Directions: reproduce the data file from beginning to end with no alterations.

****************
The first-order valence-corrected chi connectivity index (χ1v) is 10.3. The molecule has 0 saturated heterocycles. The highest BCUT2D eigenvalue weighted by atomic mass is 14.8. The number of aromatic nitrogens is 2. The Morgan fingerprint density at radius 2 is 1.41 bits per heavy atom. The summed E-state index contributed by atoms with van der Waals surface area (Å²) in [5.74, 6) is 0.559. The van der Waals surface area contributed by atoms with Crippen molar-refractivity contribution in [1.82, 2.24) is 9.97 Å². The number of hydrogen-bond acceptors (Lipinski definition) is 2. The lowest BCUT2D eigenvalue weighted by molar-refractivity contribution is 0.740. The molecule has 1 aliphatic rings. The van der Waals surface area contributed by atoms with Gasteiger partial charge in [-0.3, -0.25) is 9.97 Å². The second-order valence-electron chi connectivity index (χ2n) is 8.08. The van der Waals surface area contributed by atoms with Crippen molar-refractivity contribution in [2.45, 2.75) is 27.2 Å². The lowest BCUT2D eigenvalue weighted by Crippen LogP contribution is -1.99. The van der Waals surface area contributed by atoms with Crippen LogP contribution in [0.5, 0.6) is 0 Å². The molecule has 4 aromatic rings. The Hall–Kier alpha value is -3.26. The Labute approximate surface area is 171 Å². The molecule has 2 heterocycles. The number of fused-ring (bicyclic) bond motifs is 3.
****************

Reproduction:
The first-order valence-corrected chi connectivity index (χ1v) is 10.3. The molecule has 0 saturated heterocycles. The highest BCUT2D eigenvalue weighted by atomic mass is 14.8. The number of aromatic nitrogens is 2. The Morgan fingerprint density at radius 2 is 1.41 bits per heavy atom. The summed E-state index contributed by atoms with van der Waals surface area (Å²) in [5.74, 6) is 0.559. The van der Waals surface area contributed by atoms with Crippen molar-refractivity contribution in [1.82, 2.24) is 9.97 Å². The number of hydrogen-bond acceptors (Lipinski definition) is 2. The lowest BCUT2D eigenvalue weighted by molar-refractivity contribution is 0.740. The molecule has 1 aliphatic rings. The van der Waals surface area contributed by atoms with Gasteiger partial charge in [-0.3, -0.25) is 9.97 Å². The second-order valence-electron chi connectivity index (χ2n) is 8.08. The van der Waals surface area contributed by atoms with Crippen molar-refractivity contribution in [2.45, 2.75) is 27.2 Å². The lowest BCUT2D eigenvalue weighted by Crippen LogP contribution is -1.99. The van der Waals surface area contributed by atoms with Crippen LogP contribution in [0.5, 0.6) is 0 Å². The molecule has 4 aromatic rings. The Hall–Kier alpha value is -3.26. The Labute approximate surface area is 171 Å². The molecule has 2 heterocycles. The number of fused-ring (bicyclic) bond motifs is 3.